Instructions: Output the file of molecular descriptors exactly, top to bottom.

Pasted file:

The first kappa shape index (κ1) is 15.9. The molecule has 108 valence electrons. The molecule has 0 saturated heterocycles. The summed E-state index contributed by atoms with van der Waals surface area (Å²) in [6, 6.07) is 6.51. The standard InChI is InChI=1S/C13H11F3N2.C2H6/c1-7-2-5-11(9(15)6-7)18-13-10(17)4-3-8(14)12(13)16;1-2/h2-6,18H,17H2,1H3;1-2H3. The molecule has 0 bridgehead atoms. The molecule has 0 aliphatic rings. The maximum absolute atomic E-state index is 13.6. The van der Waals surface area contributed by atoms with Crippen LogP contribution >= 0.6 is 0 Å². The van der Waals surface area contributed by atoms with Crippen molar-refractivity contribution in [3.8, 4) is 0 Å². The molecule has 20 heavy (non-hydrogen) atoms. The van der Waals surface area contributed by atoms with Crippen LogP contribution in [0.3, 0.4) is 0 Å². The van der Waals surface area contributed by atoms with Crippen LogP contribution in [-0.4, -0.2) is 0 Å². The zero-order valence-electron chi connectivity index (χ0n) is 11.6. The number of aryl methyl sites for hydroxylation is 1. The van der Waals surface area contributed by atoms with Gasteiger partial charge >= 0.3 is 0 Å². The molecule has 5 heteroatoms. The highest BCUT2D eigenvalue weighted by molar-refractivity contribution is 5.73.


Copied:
The first kappa shape index (κ1) is 15.9. The molecule has 108 valence electrons. The molecule has 0 saturated heterocycles. The summed E-state index contributed by atoms with van der Waals surface area (Å²) in [6, 6.07) is 6.51. The standard InChI is InChI=1S/C13H11F3N2.C2H6/c1-7-2-5-11(9(15)6-7)18-13-10(17)4-3-8(14)12(13)16;1-2/h2-6,18H,17H2,1H3;1-2H3. The molecule has 0 bridgehead atoms. The molecule has 0 aliphatic rings. The maximum absolute atomic E-state index is 13.6. The van der Waals surface area contributed by atoms with Crippen LogP contribution >= 0.6 is 0 Å². The van der Waals surface area contributed by atoms with Crippen molar-refractivity contribution in [3.8, 4) is 0 Å². The molecule has 20 heavy (non-hydrogen) atoms. The van der Waals surface area contributed by atoms with Crippen LogP contribution in [0.3, 0.4) is 0 Å². The van der Waals surface area contributed by atoms with Crippen LogP contribution in [-0.4, -0.2) is 0 Å². The zero-order valence-electron chi connectivity index (χ0n) is 11.6. The number of aryl methyl sites for hydroxylation is 1. The van der Waals surface area contributed by atoms with Gasteiger partial charge >= 0.3 is 0 Å². The molecule has 5 heteroatoms. The highest BCUT2D eigenvalue weighted by molar-refractivity contribution is 5.73.